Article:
Depression, like ADD and OCD, seems to be fairly common among stand up comics, although it’s still a chicken/egg question: Do depressed people use laughter to try to heal themselves, thus leaning toward comedy, or does the life of a road dog comic, with its hours of loneliness, constant travel, tight finances and interrupted intimacy, lead to depression? I have yet to hear a definitive answer. And on this Thursday night, it didn’t seem to matter. The whole room felt depressed. The audience was quietly eating, politely focused but not seemingly eager to laugh when Josh Potter took the stage to start the show. Austin Lafond delivered his set, but couldn’t get more than a chuckle or two from the group.
Mike Gifaldi had a bit more success. As one of my favorite local comics, I watch him nearly every week at DubLand, and always enjoy a chance to see him at The Comedy Club. I like Mike because he’s sorta’ the opposite side of my coin. He’s all tattoos and metal, irony and darkness on the outside, and a generally nice guy on the inside. The thoughts he shares onstage are not for everyone, but tonight’s crowd seemed willing to go with him. He started by telling them he’s always nervous when he goes onstage, that “the voice in my head usually convinces me I'm going to be fine, which settles my nerves, but today I realized it’s the same voice that tells me I'm going to pull out in time.” His jokes flow from the homeless dude who never begged from him to being bit by a feral child living in the local WalMart; from his “Charlie Brown with a drug problem” hair style to his actress girlfriend who said he never helped her become a star (I lit her on fire and shot her into space.). I enjoy guessing how Mike will go over in a particular room. Tonight, although the group initially seems unsure if laughter is even part of the program, they loosen up and laugh a little.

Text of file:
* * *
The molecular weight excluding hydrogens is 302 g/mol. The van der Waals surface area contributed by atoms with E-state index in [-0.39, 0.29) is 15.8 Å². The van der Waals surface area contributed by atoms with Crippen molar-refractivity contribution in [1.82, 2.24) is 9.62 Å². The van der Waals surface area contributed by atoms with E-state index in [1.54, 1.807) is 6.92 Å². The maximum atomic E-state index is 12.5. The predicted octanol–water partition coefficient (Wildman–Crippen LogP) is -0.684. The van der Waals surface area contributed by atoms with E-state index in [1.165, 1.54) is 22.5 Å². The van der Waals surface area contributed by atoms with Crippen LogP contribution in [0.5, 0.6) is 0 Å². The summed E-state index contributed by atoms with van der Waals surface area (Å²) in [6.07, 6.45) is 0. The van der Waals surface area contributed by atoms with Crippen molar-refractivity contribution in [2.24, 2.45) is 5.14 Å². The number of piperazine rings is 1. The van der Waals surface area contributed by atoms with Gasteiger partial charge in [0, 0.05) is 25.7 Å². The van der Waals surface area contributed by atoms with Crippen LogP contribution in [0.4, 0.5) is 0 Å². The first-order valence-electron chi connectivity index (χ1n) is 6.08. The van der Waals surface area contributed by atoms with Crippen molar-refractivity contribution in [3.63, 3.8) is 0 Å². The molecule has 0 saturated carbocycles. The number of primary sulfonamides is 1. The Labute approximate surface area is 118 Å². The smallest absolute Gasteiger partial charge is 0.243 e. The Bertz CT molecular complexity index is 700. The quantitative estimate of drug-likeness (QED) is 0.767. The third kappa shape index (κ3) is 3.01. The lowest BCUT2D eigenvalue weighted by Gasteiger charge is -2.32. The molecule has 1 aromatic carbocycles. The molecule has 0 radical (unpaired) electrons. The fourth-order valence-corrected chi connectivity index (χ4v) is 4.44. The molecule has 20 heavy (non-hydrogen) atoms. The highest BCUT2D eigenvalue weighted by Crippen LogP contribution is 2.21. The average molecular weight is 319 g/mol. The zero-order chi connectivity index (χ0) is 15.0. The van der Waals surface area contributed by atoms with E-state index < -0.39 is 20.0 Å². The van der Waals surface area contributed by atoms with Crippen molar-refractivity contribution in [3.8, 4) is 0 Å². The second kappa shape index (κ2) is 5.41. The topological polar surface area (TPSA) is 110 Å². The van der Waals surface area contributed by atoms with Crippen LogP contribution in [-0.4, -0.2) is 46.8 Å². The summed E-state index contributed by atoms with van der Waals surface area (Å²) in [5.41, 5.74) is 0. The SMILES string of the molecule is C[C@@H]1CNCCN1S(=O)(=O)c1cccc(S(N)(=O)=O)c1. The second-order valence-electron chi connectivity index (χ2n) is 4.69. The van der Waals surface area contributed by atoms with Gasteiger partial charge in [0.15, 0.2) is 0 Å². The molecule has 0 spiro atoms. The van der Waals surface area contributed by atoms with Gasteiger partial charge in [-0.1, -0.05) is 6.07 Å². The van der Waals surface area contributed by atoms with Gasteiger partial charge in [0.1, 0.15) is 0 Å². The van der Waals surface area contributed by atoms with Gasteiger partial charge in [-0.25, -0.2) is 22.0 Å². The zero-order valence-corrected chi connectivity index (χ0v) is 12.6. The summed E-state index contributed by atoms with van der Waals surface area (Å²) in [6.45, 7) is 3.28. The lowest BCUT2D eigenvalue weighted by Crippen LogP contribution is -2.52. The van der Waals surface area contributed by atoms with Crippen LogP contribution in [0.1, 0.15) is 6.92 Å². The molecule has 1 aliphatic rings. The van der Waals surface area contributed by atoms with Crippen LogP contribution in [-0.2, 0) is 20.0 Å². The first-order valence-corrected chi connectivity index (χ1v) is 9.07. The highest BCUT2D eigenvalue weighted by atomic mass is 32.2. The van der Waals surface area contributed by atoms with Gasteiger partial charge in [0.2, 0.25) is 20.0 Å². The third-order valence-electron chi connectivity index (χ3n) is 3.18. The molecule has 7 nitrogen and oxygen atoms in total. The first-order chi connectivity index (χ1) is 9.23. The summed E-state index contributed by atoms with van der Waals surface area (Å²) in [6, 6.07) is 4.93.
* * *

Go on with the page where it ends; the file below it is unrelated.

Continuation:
Which is perfect, because the experience they’re about to have with Marc Unger is, for me, nothing short of spectacular.
Marc Unger’s web site bio describes his humor as “fresh, edgy and brutally thoughtful,” and I can’t argue with that. It continues, “Armed with dynamic stage presence, his explosive rants … are not only powerfully funny, but provocative as well.” Again I agree, but for one thing. While his presence is certainly dynamic, I never felt like I was listening to an explosive rant, not in the way I’m used to. That description led me to believe I’d be hearing a delivery similar to Leary or Hicks, maybe even a Kinison rage. It could be that Marc toned it down a bit, given the somber beginnings of the evening. I should have asked when he graciously sat for awhile in the back booth and discussed his comedy with me; because I hadn’t prepared by doing any homework, I didn’t realize I’d feel this way until Friday, when I checked out his net presence. Now it’s like I’ve somehow missed out on great opportunities because I didn’t know Marc Unger sooner. I would have gone to see his one-man show “Drinking Up the Pieces,” or any of the older ones (Nocturnal Emissions, Mindblanking). I would have watched the “Friends” and “Veep” episodes on which he appeared; actually, that’s one I can remedy, so I will watch those. How do I see “The Filchaks Take a Gamble,” which I’m sure I’d enjoy both as a new fan and as a fantasy football fanatic? I need more of Marc Unger.
"Laugh at yourself and at life. Not in the spirit of derision or whining self-pity, but as a remedy, a miracle drug, that will ease your pain, cure your depression, and help you to put in perspective that seemingly terrible defeat and worry with laughter at your predicaments, thus freeing your mind to think clearly toward the solution that is certain to come. Never take yourself too seriously." - Og Mandino, psychologist and essayist